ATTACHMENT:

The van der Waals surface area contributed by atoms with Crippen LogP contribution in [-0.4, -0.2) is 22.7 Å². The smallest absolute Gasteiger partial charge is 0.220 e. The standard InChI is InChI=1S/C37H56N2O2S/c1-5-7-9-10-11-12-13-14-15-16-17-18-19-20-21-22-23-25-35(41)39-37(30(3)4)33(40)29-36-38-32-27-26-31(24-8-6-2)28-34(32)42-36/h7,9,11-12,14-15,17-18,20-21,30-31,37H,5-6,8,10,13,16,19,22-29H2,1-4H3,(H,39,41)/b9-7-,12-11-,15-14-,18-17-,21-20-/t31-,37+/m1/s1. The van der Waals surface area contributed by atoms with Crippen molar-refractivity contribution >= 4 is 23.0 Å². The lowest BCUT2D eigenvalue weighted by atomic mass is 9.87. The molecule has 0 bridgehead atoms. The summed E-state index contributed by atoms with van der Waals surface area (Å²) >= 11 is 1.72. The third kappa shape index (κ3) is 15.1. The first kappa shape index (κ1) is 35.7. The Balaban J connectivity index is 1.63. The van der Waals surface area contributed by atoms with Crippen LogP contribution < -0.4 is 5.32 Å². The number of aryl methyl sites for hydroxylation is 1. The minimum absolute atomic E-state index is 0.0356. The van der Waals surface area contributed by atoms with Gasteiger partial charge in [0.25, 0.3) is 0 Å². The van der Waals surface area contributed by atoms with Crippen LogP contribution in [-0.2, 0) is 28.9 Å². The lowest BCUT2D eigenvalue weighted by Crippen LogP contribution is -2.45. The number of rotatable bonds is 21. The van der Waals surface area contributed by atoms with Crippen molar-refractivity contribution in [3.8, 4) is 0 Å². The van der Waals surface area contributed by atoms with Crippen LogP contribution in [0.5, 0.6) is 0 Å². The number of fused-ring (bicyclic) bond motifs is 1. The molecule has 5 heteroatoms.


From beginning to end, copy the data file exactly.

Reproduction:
The van der Waals surface area contributed by atoms with Crippen LogP contribution in [-0.4, -0.2) is 22.7 Å². The smallest absolute Gasteiger partial charge is 0.220 e. The standard InChI is InChI=1S/C37H56N2O2S/c1-5-7-9-10-11-12-13-14-15-16-17-18-19-20-21-22-23-25-35(41)39-37(30(3)4)33(40)29-36-38-32-27-26-31(24-8-6-2)28-34(32)42-36/h7,9,11-12,14-15,17-18,20-21,30-31,37H,5-6,8,10,13,16,19,22-29H2,1-4H3,(H,39,41)/b9-7-,12-11-,15-14-,18-17-,21-20-/t31-,37+/m1/s1. The van der Waals surface area contributed by atoms with Crippen molar-refractivity contribution >= 4 is 23.0 Å². The lowest BCUT2D eigenvalue weighted by atomic mass is 9.87. The molecule has 0 bridgehead atoms. The summed E-state index contributed by atoms with van der Waals surface area (Å²) >= 11 is 1.72. The third kappa shape index (κ3) is 15.1. The first kappa shape index (κ1) is 35.7. The Balaban J connectivity index is 1.63. The van der Waals surface area contributed by atoms with Crippen LogP contribution < -0.4 is 5.32 Å². The number of aryl methyl sites for hydroxylation is 1. The minimum absolute atomic E-state index is 0.0356. The van der Waals surface area contributed by atoms with Gasteiger partial charge in [0.25, 0.3) is 0 Å². The van der Waals surface area contributed by atoms with Crippen LogP contribution in [-0.2, 0) is 28.9 Å². The lowest BCUT2D eigenvalue weighted by Crippen LogP contribution is -2.45. The number of rotatable bonds is 21. The van der Waals surface area contributed by atoms with Crippen molar-refractivity contribution in [3.8, 4) is 0 Å². The van der Waals surface area contributed by atoms with Crippen LogP contribution in [0.5, 0.6) is 0 Å². The number of fused-ring (bicyclic) bond motifs is 1. The molecule has 5 heteroatoms.